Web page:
D-503 writes that I-330 was assigned to see him yesterday and, again, left a confusing note on her pink ticket, instructing D-503 to lower his blinds as though she were actually in his room with him. He goes along with her request without understanding it, as he fears that without I-330 he’ll never know the answers to “those unknown quantities,” such as the secret passageway in the closet at the Ancient House, and he is obligated by the One State to seek answers.
D-503 tries to rationalize his decision to break the law by claiming that he’s only doing so because it will help him gain answers to “those unknown quantities,” which helps the One State.
At 16:00, D-503 takes an aero to the Ancient House: he sees it as his “authorly duty” to do so. The flight there is cloudy and icy. When he arrives, the old woman tells him nobody is there. D-503 is outraged at the woman. He takes out his anger on her in his written record: “Didn’t I populate these pages with all of you? […] Without me, would you have ever been seen by all those I am leading through the narrow footpaths of these written lines.” D-503 makes the old woman lead him to the courtyard, but it is empty. He looks around and tries to find the secret corridor he walked down with I-330, but it’s nowhere to be found.
D-503 cites his “authorly duty’ as the reason he’s going to the Ancient House, thereby denying that his desire to see I-330 has anything to do with his visit. When he angrily reflects on how, without his records, nobody in the One State “would […] have ever been seen,” he acknowledges the significance of his personal records. In this way, he asserts his importance as a creative individual.
Back in the main courtyard, D-503 runs into S, who inquires after D-503’s health. D-503 remarks that there is an unusually large number of Guardians’ aeros surveilling the sky. S responds with a convoluted explanation that a good doctor begins treating a patient while they are still healthy in the event that they might become sick later. S leaves and D-503 returns home. On his way there, he notes an abundance of birds flying above the Green Wall.
S’s cryptic comment relates to the skinny doctor’s treatment of D-503: the doctor strangely continues to prevent D-503 from having the Operation, despite D-503’s increasingly frequent transgressions, which raises the question of if the doctor is trying to save D-503 for some other purpose. The birds above the Green Wall symbolize nature and the free world, foreshadowing the growing threat the rebels pose to the One State’s power.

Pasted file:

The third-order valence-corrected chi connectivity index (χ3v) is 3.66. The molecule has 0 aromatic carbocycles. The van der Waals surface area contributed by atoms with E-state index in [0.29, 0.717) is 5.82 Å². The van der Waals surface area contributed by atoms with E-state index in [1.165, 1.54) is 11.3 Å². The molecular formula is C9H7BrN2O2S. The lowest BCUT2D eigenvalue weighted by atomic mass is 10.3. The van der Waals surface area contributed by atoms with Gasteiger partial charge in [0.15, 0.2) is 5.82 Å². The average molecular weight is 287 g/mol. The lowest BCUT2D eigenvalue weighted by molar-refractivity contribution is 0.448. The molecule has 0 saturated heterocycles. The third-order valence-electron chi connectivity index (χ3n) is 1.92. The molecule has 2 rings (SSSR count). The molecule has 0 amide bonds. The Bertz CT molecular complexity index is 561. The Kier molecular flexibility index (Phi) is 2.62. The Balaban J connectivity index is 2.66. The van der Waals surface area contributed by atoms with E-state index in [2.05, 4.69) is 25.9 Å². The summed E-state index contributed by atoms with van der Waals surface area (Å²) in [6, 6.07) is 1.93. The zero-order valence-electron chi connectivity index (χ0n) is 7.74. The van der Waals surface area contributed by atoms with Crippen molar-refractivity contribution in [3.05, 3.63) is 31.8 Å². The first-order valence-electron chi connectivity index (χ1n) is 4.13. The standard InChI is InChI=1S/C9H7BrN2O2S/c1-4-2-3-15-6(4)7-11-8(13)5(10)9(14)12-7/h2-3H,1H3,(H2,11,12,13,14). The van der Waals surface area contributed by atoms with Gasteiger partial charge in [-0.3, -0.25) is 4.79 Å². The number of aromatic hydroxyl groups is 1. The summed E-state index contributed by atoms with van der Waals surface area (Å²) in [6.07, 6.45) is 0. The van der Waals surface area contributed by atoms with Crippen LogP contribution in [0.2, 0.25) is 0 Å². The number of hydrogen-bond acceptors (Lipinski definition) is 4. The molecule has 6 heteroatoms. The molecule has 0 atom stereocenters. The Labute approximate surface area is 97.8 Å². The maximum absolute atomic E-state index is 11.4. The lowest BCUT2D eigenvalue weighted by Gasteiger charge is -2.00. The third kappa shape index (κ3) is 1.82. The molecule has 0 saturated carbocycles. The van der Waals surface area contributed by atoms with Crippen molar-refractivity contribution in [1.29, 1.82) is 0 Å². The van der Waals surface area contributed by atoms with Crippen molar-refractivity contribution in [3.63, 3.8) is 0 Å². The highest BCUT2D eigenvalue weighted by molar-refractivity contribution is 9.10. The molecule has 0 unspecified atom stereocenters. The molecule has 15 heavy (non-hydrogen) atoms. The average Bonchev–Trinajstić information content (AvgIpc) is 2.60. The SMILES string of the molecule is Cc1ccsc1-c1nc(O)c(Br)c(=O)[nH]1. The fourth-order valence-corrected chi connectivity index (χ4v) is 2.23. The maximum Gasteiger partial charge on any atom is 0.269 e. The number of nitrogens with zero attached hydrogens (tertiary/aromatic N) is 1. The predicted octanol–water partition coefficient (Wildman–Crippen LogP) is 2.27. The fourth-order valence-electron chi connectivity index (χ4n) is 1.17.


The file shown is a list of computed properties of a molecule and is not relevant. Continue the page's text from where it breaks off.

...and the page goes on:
Later that evening, D-503 says, he attempted to write in his record about the Day of the One Vote. However, he found he was unable to write, as he was too distracted by the sound of the wind outside. Later, U comes to D-503’s room. He watches her adjust the pleats of her unif and feels close to her. She tells him about how she found a caricature of her drawn as a fish on the wall of the Children-Rearing Factory, where she works, earlier that day. D-503 assures her she doesn’t look like a fish, and informs his reader that it was wrong of him to describe U’s “gills” in his earlier records.
D-503 had earlier criticized the Ancients for being distracted by their silly absorption with nature, but now he’s absorbed in nature in the same, silly way. He doesn’t acknowledge this similarity outwardly, though, so he represses it. D-503 insists that he was wrong to say U had fish gills in his earlier records because she represents his loyalty to the State. By denying his earlier critiques of her, he symbolically denies his earlier disloyalty to the State.
U continues with her story: she turned the children in to the Guardians, considering her “cruelty” in so doing to be, in fact, an act of love. D-503 understands and commends U’s decision. U then starts to tell him news about the Day of the One Vote, but she stops herself, instead telling D-503 that if he needs anything, she’ll be there for him. U leaves D-503’s room. He falls asleep and has a dream about making love to an old-fashioned, wooden chair.
U’s “cruelty” is motivated by her belief that the collective’s welfare outweighs the rights of individuals. By commending U’s decision to be cruel, D-503 affirms his loyalty to the One State’s collectivist ideology. D-503’s odd dream shows that while he may take active steps to affirm his loyalty to the One State, his unconscious thoughts betray his repressed desire to be disloyal to the government. The wooden chair recalls I-330 and his illicit meetings with her.